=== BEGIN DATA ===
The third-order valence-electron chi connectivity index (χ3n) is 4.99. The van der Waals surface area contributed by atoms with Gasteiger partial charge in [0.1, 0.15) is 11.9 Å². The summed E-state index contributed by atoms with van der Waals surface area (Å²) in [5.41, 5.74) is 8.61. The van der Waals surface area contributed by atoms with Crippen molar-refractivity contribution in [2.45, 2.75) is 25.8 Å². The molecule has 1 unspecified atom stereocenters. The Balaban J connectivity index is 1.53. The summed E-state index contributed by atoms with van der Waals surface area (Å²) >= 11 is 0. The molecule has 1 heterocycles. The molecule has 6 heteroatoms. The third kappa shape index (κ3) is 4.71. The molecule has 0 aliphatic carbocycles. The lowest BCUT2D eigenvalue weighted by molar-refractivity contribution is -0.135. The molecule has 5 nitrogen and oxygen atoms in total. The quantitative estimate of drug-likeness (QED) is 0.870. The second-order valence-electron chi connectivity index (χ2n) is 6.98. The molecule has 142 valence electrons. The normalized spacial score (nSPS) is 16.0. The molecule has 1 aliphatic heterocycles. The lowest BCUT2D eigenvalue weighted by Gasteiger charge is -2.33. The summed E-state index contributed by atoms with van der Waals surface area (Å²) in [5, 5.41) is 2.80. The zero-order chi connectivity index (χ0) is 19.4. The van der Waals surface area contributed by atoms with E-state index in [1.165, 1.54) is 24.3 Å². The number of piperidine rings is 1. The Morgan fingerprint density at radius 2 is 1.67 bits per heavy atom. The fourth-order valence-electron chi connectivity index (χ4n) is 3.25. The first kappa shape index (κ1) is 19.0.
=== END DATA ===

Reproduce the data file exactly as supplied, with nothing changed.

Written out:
The third-order valence-electron chi connectivity index (χ3n) is 4.99. The van der Waals surface area contributed by atoms with Gasteiger partial charge in [0.1, 0.15) is 11.9 Å². The summed E-state index contributed by atoms with van der Waals surface area (Å²) in [5.41, 5.74) is 8.61. The van der Waals surface area contributed by atoms with Crippen molar-refractivity contribution in [2.45, 2.75) is 25.8 Å². The molecule has 1 unspecified atom stereocenters. The Balaban J connectivity index is 1.53. The summed E-state index contributed by atoms with van der Waals surface area (Å²) >= 11 is 0. The molecule has 1 heterocycles. The molecule has 6 heteroatoms. The third kappa shape index (κ3) is 4.71. The molecule has 0 aliphatic carbocycles. The lowest BCUT2D eigenvalue weighted by molar-refractivity contribution is -0.135. The molecule has 5 nitrogen and oxygen atoms in total. The quantitative estimate of drug-likeness (QED) is 0.870. The second-order valence-electron chi connectivity index (χ2n) is 6.98. The molecule has 142 valence electrons. The normalized spacial score (nSPS) is 16.0. The molecule has 1 aliphatic heterocycles. The lowest BCUT2D eigenvalue weighted by Gasteiger charge is -2.33. The summed E-state index contributed by atoms with van der Waals surface area (Å²) in [5, 5.41) is 2.80. The zero-order chi connectivity index (χ0) is 19.4. The van der Waals surface area contributed by atoms with E-state index in [1.165, 1.54) is 24.3 Å². The number of piperidine rings is 1. The Morgan fingerprint density at radius 2 is 1.67 bits per heavy atom. The fourth-order valence-electron chi connectivity index (χ4n) is 3.25. The first kappa shape index (κ1) is 19.0.